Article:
Archive for April, 2009
It’s important to note down your ideas somewhere, and keep a decently neat copy of this list.
It lets you track thought you’ve had, to save you having that feeling you get when you can’t quite come up with an idea you know you’ve already had. It gives you somewhere to store ideas for later use, so don’t just note down ideas for games, but also mechanics, sources for stuff and anything else in the game ecosystem.
If you write down your ideas in one place, you can come back to that place when you are lacking inspirationm and draw something positive from it, unblocking whatever you are stuck with, and leading on to something great.
My latest project is now live, it’s a league management tool for Blood Bowl. I’ve created it as the excitement generated by the new Blood Bowl computer game has lead to a renewed interest in playing the tabletop game.
Once you’ve registered you can create leagues, create teams, record matches and progress your players. It’s currently in an early beta, so there may well be bugs with it, please let me know if you find any.
It’s not got any star players available (but they can be added), and teams should be generated according to the printed version 3 rules.
UPDATE : I’ve taken down the site as I’m economising on my hosting costs. It’s an ASP.NET system, and I’ll happily pass it on to someone to host if there is interest, jsut drop me a line.
In some games the player that moves first has a distinct advantage, it can be a big benefit and can really skew the outcome of the game. The first move advantage in chess is a well known example of this, although mathematically it may not be an advantage to play White, the statistics tend to show an advantage to games played in the real world.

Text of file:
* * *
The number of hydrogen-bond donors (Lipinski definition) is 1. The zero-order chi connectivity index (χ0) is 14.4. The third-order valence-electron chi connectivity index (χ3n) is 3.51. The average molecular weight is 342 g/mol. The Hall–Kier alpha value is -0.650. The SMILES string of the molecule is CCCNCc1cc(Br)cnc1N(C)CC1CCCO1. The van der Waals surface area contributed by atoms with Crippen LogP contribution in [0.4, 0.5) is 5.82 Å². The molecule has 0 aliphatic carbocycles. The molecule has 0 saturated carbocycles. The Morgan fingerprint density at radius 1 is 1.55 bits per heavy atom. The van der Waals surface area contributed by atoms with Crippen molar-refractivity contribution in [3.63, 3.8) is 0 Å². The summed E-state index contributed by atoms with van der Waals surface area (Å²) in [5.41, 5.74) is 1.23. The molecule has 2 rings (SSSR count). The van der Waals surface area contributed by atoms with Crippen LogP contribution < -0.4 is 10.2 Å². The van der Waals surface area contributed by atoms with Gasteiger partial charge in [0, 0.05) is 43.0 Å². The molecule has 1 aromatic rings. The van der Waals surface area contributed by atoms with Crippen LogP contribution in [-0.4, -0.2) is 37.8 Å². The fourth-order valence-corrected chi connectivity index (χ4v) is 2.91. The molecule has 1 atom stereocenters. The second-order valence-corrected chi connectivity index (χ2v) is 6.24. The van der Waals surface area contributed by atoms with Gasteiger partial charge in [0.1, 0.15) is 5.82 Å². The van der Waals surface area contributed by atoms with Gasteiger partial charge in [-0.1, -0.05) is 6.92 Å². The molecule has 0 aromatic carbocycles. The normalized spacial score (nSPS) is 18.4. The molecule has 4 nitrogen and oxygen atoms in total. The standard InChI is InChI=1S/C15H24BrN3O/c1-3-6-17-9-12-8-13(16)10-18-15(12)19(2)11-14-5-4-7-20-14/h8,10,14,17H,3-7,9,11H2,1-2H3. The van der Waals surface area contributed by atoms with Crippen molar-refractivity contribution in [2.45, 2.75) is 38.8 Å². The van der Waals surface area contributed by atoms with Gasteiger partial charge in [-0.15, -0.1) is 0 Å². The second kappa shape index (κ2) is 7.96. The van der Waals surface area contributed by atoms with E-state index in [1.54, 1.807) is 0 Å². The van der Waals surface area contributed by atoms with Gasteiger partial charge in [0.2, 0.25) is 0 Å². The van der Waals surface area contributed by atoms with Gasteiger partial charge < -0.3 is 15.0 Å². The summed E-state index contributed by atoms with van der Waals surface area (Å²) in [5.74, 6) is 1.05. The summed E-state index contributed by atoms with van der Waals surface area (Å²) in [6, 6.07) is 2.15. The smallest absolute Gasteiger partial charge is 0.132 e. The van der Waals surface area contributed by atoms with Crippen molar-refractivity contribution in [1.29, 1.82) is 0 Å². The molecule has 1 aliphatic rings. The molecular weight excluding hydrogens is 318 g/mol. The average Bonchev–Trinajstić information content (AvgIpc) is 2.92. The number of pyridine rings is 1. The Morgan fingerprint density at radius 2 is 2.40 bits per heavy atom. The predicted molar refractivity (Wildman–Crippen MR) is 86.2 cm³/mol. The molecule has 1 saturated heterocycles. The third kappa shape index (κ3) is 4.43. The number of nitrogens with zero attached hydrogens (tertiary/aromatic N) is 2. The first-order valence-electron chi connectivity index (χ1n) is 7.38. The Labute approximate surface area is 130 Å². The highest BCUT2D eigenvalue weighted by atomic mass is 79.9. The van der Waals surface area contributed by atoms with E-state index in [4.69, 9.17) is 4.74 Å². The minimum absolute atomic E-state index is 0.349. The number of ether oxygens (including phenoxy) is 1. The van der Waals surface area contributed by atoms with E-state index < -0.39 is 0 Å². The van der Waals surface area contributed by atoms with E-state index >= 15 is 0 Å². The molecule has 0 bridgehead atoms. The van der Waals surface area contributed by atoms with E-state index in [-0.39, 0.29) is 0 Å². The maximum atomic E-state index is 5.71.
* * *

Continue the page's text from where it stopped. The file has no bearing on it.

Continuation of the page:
It’s important to look at your first mover advantage, to try and ensure that there isn’t one, or that it’s balanced for another advantage given to the player that moves second, or that players play more than one game, switching the first player each time.
To find a first player advantage you need to play series of paired games, two players take turns to be ‘White’ and ‘Black’, and if White always wins, then there’s probably a first mover advantage.
You’ve got to decide if you want to maintain this advantage once you’ve found it, if you’ve got a way to determine the weaker player, then allowing them to play first can balance out the fact that they aren’t as accomplished at the game.
If you want to remove it, you’ve got to find a way to balance this. You can choose to reduce the options given to the player that moves first, such as Magic: the Gathering‘s rule that the first player doesn’t draw a card on their first turn. If you don’t reduce the options for the first mover, you need to give the second player more options, let them play an extra piece, make an extra move, or give them more initial resources.
Be aware of the potential for first mover advantage, and make sure you take steps to counteract it if you see it occuring.
Two new games for you, quick and simple ones based on my one page of rules post the other week.
First off is Dice Wars, a game for two or more players. Starting with 5 dice each, you attack other players, if you beat their defensive rolls your dice are upgraded, or theirs are downgraded. The last player with dice remain wins.
Second is Save the King, a game for two players. Using a standard chess board and a couple of chess sets, one player surrounds the edge of the board with pawns, the other must save their King, moving him off the board before the pawns can capture him, using only a few extra pieces to aid against the onslaught of the pawn army.